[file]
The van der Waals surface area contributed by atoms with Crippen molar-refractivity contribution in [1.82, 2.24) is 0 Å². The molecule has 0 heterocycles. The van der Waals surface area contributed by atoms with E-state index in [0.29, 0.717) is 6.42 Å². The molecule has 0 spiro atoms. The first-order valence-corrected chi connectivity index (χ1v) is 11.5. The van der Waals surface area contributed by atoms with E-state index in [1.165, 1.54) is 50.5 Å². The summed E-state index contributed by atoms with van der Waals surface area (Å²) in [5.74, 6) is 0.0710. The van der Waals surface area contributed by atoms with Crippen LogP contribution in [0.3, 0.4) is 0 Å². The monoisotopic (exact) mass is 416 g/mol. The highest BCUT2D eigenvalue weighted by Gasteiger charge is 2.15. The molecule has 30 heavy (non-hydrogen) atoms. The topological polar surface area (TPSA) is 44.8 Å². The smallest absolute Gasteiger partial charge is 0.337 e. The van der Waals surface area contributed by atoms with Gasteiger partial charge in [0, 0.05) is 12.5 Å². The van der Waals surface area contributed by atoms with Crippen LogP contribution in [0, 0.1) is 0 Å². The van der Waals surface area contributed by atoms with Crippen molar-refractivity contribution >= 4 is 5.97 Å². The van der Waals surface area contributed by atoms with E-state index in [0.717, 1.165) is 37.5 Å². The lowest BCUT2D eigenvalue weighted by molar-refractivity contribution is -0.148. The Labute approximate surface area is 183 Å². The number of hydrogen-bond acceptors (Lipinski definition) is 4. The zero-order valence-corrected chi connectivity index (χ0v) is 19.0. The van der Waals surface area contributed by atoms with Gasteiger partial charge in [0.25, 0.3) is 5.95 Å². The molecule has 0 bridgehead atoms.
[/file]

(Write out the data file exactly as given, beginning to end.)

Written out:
The van der Waals surface area contributed by atoms with Crippen molar-refractivity contribution in [1.82, 2.24) is 0 Å². The molecule has 0 heterocycles. The van der Waals surface area contributed by atoms with E-state index in [0.29, 0.717) is 6.42 Å². The molecule has 0 spiro atoms. The first-order valence-corrected chi connectivity index (χ1v) is 11.5. The van der Waals surface area contributed by atoms with E-state index in [1.165, 1.54) is 50.5 Å². The summed E-state index contributed by atoms with van der Waals surface area (Å²) in [5.74, 6) is 0.0710. The van der Waals surface area contributed by atoms with Crippen LogP contribution in [0.3, 0.4) is 0 Å². The monoisotopic (exact) mass is 416 g/mol. The highest BCUT2D eigenvalue weighted by Gasteiger charge is 2.15. The molecule has 30 heavy (non-hydrogen) atoms. The topological polar surface area (TPSA) is 44.8 Å². The smallest absolute Gasteiger partial charge is 0.337 e. The van der Waals surface area contributed by atoms with Gasteiger partial charge in [0, 0.05) is 12.5 Å². The van der Waals surface area contributed by atoms with Crippen LogP contribution in [0, 0.1) is 0 Å². The van der Waals surface area contributed by atoms with Crippen molar-refractivity contribution >= 4 is 5.97 Å². The van der Waals surface area contributed by atoms with E-state index in [0.717, 1.165) is 37.5 Å². The lowest BCUT2D eigenvalue weighted by molar-refractivity contribution is -0.148. The Labute approximate surface area is 183 Å². The number of hydrogen-bond acceptors (Lipinski definition) is 4. The zero-order valence-corrected chi connectivity index (χ0v) is 19.0. The van der Waals surface area contributed by atoms with Gasteiger partial charge in [0.25, 0.3) is 5.95 Å². The molecule has 0 bridgehead atoms.